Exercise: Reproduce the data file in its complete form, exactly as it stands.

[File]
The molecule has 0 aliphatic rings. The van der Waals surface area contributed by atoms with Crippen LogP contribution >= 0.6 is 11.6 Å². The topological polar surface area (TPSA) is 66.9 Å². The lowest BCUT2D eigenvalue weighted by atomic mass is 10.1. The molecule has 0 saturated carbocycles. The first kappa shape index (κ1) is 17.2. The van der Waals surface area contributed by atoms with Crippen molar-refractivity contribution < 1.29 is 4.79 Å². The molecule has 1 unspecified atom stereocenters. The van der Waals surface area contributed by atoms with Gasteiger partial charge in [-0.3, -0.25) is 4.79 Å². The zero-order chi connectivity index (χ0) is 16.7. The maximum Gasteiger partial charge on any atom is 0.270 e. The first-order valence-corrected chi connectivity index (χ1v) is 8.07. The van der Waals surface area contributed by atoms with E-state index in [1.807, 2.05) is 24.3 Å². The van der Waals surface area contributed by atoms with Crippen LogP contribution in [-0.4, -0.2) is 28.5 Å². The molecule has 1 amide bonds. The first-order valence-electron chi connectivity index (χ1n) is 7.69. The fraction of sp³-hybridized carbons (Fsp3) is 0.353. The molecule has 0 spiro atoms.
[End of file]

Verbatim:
The molecule has 0 aliphatic rings. The van der Waals surface area contributed by atoms with Crippen LogP contribution >= 0.6 is 11.6 Å². The topological polar surface area (TPSA) is 66.9 Å². The lowest BCUT2D eigenvalue weighted by atomic mass is 10.1. The molecule has 0 saturated carbocycles. The first kappa shape index (κ1) is 17.2. The van der Waals surface area contributed by atoms with Crippen molar-refractivity contribution < 1.29 is 4.79 Å². The molecule has 1 unspecified atom stereocenters. The van der Waals surface area contributed by atoms with Gasteiger partial charge in [-0.3, -0.25) is 4.79 Å². The zero-order chi connectivity index (χ0) is 16.7. The maximum Gasteiger partial charge on any atom is 0.270 e. The first-order valence-corrected chi connectivity index (χ1v) is 8.07. The van der Waals surface area contributed by atoms with E-state index in [1.807, 2.05) is 24.3 Å². The van der Waals surface area contributed by atoms with Crippen LogP contribution in [-0.4, -0.2) is 28.5 Å². The molecule has 1 amide bonds. The first-order valence-electron chi connectivity index (χ1n) is 7.69. The fraction of sp³-hybridized carbons (Fsp3) is 0.353. The molecule has 0 spiro atoms.